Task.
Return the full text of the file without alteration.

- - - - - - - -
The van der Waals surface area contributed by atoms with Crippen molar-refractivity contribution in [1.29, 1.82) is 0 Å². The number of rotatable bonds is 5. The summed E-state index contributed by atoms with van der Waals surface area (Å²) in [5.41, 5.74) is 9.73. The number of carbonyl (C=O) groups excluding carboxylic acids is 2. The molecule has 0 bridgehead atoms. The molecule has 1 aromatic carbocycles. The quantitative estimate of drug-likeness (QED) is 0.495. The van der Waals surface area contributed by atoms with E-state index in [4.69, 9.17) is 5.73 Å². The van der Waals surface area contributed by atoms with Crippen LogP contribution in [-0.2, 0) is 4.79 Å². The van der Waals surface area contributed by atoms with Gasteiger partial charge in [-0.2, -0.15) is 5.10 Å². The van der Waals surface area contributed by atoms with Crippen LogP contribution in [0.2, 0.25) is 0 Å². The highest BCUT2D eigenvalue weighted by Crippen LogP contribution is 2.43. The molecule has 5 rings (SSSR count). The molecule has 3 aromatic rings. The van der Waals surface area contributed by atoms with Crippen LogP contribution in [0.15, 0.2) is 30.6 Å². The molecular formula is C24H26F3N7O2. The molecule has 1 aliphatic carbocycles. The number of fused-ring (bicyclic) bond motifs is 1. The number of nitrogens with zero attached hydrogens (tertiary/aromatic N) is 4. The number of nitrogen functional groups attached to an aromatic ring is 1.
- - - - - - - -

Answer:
The van der Waals surface area contributed by atoms with Crippen molar-refractivity contribution in [1.29, 1.82) is 0 Å². The number of rotatable bonds is 5. The summed E-state index contributed by atoms with van der Waals surface area (Å²) in [5.41, 5.74) is 9.73. The number of carbonyl (C=O) groups excluding carboxylic acids is 2. The molecule has 0 bridgehead atoms. The molecule has 1 aromatic carbocycles. The quantitative estimate of drug-likeness (QED) is 0.495. The van der Waals surface area contributed by atoms with E-state index in [4.69, 9.17) is 5.73 Å². The van der Waals surface area contributed by atoms with Crippen LogP contribution in [-0.2, 0) is 4.79 Å². The van der Waals surface area contributed by atoms with Gasteiger partial charge in [-0.2, -0.15) is 5.10 Å². The van der Waals surface area contributed by atoms with Crippen LogP contribution in [0.2, 0.25) is 0 Å². The highest BCUT2D eigenvalue weighted by Crippen LogP contribution is 2.43. The molecule has 5 rings (SSSR count). The molecule has 3 aromatic rings. The van der Waals surface area contributed by atoms with Crippen LogP contribution in [0.15, 0.2) is 30.6 Å². The molecular formula is C24H26F3N7O2. The molecule has 1 aliphatic carbocycles. The number of fused-ring (bicyclic) bond motifs is 1. The number of nitrogens with zero attached hydrogens (tertiary/aromatic N) is 4. The number of nitrogen functional groups attached to an aromatic ring is 1.